Beets fall into the love-them-or-hate-them category of vegetables; either you love them or you hate them.
I disliked them on principle as a child, probably because of how they looked. Anything that dark and red couldn’t possible taste good, right?
My sisters ate them, but I shunned beets for years, until I got married. My husband and in-laws love beets, especially Harvard beets, the way their mother made them when they were growing up.
Since then I have learned to cook and to love beets, especially when served with the sweet-tart flavor that comes when served Harvard style.
I also appreciate the nutrition they offer. In addition to being low in calories with only 59 in a one-cup serving, they are a good source of potassium and contain vitamin C and dietary fiber.
Almost fat-free, they also contain small amounts of protein, folate, vitamin B, magnesium and manganese. Attesting to their value as a healthy vegetable, healthline.com, says studies have shown that beets can significantly lower blood pressure, fight inflammation and improve athletic performance.
People have been eating beets since before written history, although for many years they only ate the greens, sautéing them as we do Swiss chard. By the 1800s French chefs discovered the value of the bulky root, and today we are more likely to eat those than the leafy tops.
Fall is a great time of year for beets; they can be harvested up until the ground freezes, and some farmers leave them in the ground after the first frost, using the earth as a kind of natural refrigerator. Farmers also say that after the first frost beets and other vegetables become sweeter because they develop more sugars.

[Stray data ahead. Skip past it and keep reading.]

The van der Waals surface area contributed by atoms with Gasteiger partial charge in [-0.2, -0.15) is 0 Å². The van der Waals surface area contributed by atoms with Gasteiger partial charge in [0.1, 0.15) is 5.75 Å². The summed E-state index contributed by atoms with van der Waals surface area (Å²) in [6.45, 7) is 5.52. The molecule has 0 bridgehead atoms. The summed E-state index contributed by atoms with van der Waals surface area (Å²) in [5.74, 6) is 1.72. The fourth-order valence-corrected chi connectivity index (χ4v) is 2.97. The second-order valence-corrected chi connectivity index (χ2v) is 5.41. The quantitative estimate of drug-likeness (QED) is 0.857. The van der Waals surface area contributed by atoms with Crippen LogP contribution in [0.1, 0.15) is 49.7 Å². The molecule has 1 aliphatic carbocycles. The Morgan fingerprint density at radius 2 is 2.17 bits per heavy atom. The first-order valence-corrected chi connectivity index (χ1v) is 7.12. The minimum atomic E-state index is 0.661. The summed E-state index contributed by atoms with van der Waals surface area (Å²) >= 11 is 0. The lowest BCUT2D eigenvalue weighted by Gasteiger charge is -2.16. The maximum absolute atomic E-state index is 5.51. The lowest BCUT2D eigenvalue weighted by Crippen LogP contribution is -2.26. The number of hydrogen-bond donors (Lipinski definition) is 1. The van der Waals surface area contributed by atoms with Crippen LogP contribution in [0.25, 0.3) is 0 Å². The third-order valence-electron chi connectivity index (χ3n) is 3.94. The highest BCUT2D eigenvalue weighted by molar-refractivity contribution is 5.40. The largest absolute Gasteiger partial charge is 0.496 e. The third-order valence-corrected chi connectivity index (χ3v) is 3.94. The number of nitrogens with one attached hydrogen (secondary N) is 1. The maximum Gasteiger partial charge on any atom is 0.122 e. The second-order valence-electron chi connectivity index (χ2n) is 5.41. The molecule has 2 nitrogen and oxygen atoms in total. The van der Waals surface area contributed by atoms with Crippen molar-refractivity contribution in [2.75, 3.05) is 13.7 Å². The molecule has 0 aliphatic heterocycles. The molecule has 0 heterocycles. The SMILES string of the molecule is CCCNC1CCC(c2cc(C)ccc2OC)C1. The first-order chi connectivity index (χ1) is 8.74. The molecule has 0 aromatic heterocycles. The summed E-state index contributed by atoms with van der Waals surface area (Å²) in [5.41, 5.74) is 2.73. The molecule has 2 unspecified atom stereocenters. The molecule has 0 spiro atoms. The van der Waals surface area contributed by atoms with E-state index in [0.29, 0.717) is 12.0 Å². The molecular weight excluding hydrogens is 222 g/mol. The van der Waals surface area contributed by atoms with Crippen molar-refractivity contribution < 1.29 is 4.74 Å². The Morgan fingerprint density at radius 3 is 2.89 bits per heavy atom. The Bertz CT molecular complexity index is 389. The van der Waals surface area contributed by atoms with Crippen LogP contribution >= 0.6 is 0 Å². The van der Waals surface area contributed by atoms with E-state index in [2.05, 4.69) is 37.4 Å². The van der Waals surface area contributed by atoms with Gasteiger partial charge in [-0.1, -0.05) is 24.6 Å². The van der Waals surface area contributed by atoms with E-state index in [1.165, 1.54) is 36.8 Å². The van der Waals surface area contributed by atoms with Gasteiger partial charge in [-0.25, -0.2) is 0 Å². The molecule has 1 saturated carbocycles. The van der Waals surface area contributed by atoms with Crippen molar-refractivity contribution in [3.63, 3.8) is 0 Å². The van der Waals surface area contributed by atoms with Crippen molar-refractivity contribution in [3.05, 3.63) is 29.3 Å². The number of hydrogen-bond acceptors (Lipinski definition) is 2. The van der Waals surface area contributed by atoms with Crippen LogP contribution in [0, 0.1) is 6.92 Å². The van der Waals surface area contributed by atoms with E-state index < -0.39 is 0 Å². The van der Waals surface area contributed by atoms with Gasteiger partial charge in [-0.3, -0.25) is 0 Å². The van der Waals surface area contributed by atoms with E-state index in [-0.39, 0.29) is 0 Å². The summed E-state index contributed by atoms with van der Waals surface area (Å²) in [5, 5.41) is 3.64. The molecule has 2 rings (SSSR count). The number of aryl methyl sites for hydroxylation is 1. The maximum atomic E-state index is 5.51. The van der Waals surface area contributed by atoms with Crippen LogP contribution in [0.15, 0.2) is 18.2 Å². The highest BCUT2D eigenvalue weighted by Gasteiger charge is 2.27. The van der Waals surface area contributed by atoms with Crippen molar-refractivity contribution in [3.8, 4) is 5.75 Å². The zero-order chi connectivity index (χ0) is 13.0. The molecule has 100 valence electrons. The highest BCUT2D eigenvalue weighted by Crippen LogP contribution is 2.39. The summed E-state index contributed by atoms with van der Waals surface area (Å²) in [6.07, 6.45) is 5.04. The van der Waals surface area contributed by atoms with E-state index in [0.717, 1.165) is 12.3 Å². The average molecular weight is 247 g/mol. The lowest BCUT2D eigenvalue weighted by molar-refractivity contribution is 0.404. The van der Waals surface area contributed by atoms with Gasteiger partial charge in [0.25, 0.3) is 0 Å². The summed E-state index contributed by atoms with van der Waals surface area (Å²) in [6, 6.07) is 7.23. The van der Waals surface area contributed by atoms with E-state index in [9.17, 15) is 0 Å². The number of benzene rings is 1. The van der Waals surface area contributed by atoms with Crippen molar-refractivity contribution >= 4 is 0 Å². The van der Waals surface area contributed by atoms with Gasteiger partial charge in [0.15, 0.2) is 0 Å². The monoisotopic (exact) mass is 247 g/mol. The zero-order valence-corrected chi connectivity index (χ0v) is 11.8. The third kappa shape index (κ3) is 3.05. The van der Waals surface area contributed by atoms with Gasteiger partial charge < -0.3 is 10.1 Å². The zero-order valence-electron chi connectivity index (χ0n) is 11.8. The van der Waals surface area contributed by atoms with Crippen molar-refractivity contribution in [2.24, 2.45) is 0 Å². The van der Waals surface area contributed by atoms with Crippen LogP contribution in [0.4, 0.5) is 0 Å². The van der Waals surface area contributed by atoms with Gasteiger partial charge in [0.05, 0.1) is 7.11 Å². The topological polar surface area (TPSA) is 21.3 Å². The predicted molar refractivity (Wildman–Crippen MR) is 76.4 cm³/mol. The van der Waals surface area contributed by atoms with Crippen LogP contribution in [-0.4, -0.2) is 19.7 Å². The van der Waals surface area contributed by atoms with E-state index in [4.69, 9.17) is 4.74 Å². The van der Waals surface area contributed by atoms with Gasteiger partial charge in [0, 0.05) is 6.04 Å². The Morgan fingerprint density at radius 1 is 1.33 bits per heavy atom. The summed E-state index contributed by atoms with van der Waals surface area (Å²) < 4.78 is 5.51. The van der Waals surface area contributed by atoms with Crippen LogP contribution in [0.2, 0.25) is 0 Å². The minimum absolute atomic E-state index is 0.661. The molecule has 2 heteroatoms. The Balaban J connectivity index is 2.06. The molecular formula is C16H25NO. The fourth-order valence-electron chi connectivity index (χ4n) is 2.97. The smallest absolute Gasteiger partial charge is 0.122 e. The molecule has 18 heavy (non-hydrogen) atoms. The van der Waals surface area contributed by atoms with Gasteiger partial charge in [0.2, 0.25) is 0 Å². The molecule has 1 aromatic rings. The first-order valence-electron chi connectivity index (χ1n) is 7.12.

Fall is also the time of year when we think about other root vegetables including parnsips, turnips and rutabagas, all of which are available at local farm markets.
This recipe from tasteofhome.com gives the option of using fresh or canned beets. In the Yeske family, we have been known to do both with very good results. Beets are also good roasted and served with butter.
Quick Harvard Beets
3 cups sliced raw beets
or 2 cans (16 ounces each)
½ cup sugar
1 tablespoon all-purpose flour
½ cup white vinegar
½ teaspoon salt
2 tablespoons butter
1. In a saucepan, place raw beets and enough water to cover. Cook until tender, about 15 to 20 minutes. Drain, reserving ¼ cup liquid. (If using canned beets, drain and reserve ¼ cup juice.)
2. In another saucepan, combine sugar, flour, vinegar and reserved beet juice. Cook over low heat until thickened. Stir in beets, salt and butter. Simmer for 10 minutes.